ISMISM New concepts for the Nineties

No. 2: Tarantinnitus
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The Independent Online
Nobody - except perhaps Sir Patrick Mayhew or the Princess of Wales - has been so much discussed in recent days as Quentin Tarantino. The American film-maker and screenwriter has been on a tour of the UK, attending movie screenings, onstage inter views, bookshop signings of his screenplays, and giving lectures, masterclasses and ad hoc advice to aspirant young directors.

Mr Tarantino has a famously rapid-fire and gabbling delivery, whether he is explaining a cinematic point or defending his reputation (or, one suspects, even ordering a pizza).

That he is punishingly hard to follow or understand is not, however, counted against him. It has, indeed, earned him a reputation for elusive riddling, post-modernist brilliance. He has even turned it into an acting style.

The phenomenon of a person whirling about and jibbering unceasingly in the name of art has occasionally been glimpsed in the past - in the tarantella, for example, a popular dance supposedly representative of the behaviour of sufferers from tarantula bites. But its prevalence among films of the Nineties has given Quentin the status of style commissar. In Tarantino films, all the characters talk endlessly in looping, fantastical divergences from the business in hand, although their dialogue is less a matter of conversation than of talk for its own sake - noisy but meaningless semi-communication.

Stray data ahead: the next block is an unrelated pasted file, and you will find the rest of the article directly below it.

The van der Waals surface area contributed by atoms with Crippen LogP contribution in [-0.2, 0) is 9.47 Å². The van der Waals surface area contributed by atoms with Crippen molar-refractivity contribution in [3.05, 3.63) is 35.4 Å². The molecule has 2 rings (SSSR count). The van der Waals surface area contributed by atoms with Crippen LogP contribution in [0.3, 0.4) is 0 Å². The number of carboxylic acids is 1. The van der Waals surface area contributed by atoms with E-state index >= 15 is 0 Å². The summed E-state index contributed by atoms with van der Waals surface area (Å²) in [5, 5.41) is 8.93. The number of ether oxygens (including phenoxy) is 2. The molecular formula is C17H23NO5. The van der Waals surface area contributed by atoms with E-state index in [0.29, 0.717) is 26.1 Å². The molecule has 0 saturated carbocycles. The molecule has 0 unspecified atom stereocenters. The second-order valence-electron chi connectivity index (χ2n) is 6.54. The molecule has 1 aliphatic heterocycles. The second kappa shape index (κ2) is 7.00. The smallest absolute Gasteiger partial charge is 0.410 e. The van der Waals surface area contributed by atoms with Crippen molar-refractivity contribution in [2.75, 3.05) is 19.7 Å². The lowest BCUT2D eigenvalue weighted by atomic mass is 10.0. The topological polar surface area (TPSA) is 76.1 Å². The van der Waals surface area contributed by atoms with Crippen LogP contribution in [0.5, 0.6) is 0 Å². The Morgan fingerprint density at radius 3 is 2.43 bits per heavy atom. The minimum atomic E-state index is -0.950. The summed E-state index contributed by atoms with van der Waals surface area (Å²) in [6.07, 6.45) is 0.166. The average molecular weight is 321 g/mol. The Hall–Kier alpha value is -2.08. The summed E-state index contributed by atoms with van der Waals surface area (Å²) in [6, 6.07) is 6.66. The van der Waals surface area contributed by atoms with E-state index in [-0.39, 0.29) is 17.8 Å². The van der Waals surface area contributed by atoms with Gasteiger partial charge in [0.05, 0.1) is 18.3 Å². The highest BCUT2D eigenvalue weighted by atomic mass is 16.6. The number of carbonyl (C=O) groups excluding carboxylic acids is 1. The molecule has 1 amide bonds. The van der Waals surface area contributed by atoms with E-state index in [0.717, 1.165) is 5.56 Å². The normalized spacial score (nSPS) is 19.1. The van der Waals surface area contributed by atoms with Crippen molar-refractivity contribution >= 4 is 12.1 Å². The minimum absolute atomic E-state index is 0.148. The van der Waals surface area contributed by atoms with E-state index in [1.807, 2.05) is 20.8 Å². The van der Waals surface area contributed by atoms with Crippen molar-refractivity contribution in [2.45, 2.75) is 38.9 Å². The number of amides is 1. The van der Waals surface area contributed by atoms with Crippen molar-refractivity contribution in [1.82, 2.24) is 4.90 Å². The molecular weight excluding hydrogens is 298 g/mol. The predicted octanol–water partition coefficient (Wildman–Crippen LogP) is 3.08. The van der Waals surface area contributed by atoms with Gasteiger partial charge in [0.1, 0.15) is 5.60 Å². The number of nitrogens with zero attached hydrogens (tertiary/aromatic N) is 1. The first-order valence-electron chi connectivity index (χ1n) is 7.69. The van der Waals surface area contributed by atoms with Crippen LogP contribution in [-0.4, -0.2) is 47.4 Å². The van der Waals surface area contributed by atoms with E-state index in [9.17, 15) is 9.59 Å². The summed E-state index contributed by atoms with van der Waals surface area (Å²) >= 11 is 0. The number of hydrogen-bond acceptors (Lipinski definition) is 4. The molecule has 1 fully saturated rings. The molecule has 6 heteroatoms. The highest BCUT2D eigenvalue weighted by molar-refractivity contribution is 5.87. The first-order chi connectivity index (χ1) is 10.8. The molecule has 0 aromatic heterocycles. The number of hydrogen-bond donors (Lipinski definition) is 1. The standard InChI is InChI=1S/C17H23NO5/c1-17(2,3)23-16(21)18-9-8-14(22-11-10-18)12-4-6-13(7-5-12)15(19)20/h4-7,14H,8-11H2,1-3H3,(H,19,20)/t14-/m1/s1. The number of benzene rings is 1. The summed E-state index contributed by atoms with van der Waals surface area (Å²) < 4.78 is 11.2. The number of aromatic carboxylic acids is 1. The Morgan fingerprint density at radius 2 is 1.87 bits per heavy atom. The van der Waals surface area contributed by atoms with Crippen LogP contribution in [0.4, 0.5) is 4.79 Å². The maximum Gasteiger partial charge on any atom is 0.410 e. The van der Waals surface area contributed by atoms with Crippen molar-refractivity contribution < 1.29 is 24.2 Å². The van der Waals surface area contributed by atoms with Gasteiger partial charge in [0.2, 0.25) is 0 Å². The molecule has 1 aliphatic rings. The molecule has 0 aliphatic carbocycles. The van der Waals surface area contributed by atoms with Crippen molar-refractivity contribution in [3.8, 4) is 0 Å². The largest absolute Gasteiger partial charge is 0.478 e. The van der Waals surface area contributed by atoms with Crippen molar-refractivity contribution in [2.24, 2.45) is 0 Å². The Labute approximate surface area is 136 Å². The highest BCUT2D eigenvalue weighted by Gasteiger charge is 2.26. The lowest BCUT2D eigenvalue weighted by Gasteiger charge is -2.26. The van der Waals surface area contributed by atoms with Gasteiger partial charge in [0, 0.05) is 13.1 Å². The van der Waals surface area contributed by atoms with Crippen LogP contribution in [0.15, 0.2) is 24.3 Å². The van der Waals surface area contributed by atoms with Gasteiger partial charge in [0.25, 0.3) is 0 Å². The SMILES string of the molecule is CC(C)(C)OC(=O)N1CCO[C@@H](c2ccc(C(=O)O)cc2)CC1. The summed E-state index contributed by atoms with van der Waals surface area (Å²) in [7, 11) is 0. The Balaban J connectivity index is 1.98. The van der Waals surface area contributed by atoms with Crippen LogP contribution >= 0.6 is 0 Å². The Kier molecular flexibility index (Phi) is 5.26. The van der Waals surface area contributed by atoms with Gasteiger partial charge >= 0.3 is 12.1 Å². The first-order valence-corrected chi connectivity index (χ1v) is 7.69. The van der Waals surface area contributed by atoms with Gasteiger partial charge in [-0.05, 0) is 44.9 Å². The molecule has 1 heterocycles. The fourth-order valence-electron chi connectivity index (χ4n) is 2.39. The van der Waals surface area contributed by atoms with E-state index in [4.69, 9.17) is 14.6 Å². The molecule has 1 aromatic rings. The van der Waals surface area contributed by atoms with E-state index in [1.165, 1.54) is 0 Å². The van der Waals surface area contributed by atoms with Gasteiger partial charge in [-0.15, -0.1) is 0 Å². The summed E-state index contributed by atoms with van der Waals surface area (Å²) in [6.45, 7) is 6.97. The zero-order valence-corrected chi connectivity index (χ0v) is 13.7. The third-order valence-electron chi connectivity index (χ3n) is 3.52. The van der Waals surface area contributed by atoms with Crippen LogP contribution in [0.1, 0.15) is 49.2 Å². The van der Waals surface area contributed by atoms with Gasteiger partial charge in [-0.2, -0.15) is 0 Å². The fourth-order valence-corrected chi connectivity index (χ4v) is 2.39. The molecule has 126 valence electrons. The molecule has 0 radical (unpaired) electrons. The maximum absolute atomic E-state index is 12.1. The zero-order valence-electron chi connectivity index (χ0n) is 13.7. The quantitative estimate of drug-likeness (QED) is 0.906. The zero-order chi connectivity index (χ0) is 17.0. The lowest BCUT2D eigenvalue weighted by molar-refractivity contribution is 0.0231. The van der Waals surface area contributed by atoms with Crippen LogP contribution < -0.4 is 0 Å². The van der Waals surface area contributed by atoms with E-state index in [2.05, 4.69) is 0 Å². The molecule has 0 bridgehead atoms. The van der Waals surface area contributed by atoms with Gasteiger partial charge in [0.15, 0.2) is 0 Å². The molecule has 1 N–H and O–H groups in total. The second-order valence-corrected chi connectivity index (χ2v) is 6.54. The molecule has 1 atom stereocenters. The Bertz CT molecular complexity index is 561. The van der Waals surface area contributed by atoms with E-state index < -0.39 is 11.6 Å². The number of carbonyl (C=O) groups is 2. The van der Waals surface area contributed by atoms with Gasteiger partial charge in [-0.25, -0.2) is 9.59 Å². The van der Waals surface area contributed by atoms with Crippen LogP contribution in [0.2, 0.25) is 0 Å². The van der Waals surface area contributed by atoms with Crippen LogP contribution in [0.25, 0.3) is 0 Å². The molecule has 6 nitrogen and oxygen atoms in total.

And now that Mr Tarantino has returned to America to perform some needle-through-the-heart surgery on his new movie, it is odd to note the Babel of disapproval and bafflement he has left behind. In marked contrast to the reviews of Pulp Fiction last October ("places Tarantino in the front rank of film-makers at work today" - Philip French), most British commentators now seem hostile ("all the adoration is making him increasingly flabby ... his seemingly endless production of lousy products" - Jon Ronson),accusatory ("a genuinely sadistic artist ... his films should be studied as Exhibit A in the Museum of Post Modern Moral Vacuity" - Fintan O'Toole), or mystified ("is it possible that the hysteria witnessed in Britain this week is purely film criticism? Is it really possible to believe that Reservoir Dogs is another Citizen Kane?" - Mark Lawson).

On the slender basis of two films and their published screenplays, therefore, we are assaulted on all sides by Tarantinnitus - the faint but persistent ringing in the ears, and attendant sense of confusion, brought on by any discussion of modern culture that involves gunfire, filmic illusions and on-screen discussions of modern culture.